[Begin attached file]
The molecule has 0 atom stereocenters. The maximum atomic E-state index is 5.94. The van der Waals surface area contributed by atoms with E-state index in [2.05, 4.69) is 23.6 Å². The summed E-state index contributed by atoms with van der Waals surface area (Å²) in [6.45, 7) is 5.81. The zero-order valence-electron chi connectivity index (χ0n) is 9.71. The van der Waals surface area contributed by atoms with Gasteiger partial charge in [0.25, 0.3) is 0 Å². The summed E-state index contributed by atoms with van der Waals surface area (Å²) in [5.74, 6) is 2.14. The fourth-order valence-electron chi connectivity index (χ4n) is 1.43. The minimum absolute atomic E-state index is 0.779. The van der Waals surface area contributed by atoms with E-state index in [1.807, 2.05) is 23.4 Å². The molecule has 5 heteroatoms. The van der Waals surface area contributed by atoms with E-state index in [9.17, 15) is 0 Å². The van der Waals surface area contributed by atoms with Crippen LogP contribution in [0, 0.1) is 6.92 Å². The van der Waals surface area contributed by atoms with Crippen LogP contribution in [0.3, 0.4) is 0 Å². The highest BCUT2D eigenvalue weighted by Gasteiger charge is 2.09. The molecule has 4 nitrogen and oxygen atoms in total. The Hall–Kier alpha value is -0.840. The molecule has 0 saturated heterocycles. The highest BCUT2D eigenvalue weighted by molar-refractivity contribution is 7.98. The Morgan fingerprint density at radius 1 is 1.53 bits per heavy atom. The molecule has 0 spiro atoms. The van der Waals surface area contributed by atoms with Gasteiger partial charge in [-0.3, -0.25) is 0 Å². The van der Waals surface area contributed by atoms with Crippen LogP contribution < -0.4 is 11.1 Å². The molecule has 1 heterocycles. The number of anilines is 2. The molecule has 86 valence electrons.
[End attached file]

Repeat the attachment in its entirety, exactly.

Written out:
The molecule has 0 atom stereocenters. The maximum atomic E-state index is 5.94. The van der Waals surface area contributed by atoms with E-state index in [2.05, 4.69) is 23.6 Å². The summed E-state index contributed by atoms with van der Waals surface area (Å²) in [6.45, 7) is 5.81. The zero-order valence-electron chi connectivity index (χ0n) is 9.71. The van der Waals surface area contributed by atoms with Gasteiger partial charge in [0.25, 0.3) is 0 Å². The summed E-state index contributed by atoms with van der Waals surface area (Å²) in [5.74, 6) is 2.14. The fourth-order valence-electron chi connectivity index (χ4n) is 1.43. The minimum absolute atomic E-state index is 0.779. The van der Waals surface area contributed by atoms with E-state index in [1.807, 2.05) is 23.4 Å². The molecule has 5 heteroatoms. The van der Waals surface area contributed by atoms with E-state index in [9.17, 15) is 0 Å². The van der Waals surface area contributed by atoms with Crippen LogP contribution in [0, 0.1) is 6.92 Å². The van der Waals surface area contributed by atoms with Crippen LogP contribution in [0.3, 0.4) is 0 Å². The highest BCUT2D eigenvalue weighted by Gasteiger charge is 2.09. The molecule has 4 nitrogen and oxygen atoms in total. The Hall–Kier alpha value is -0.840. The molecule has 0 saturated heterocycles. The highest BCUT2D eigenvalue weighted by molar-refractivity contribution is 7.98. The Morgan fingerprint density at radius 1 is 1.53 bits per heavy atom. The molecule has 0 spiro atoms. The van der Waals surface area contributed by atoms with Gasteiger partial charge in [-0.3, -0.25) is 0 Å². The van der Waals surface area contributed by atoms with Crippen LogP contribution < -0.4 is 11.1 Å². The molecule has 1 heterocycles. The number of anilines is 2. The molecule has 86 valence electrons.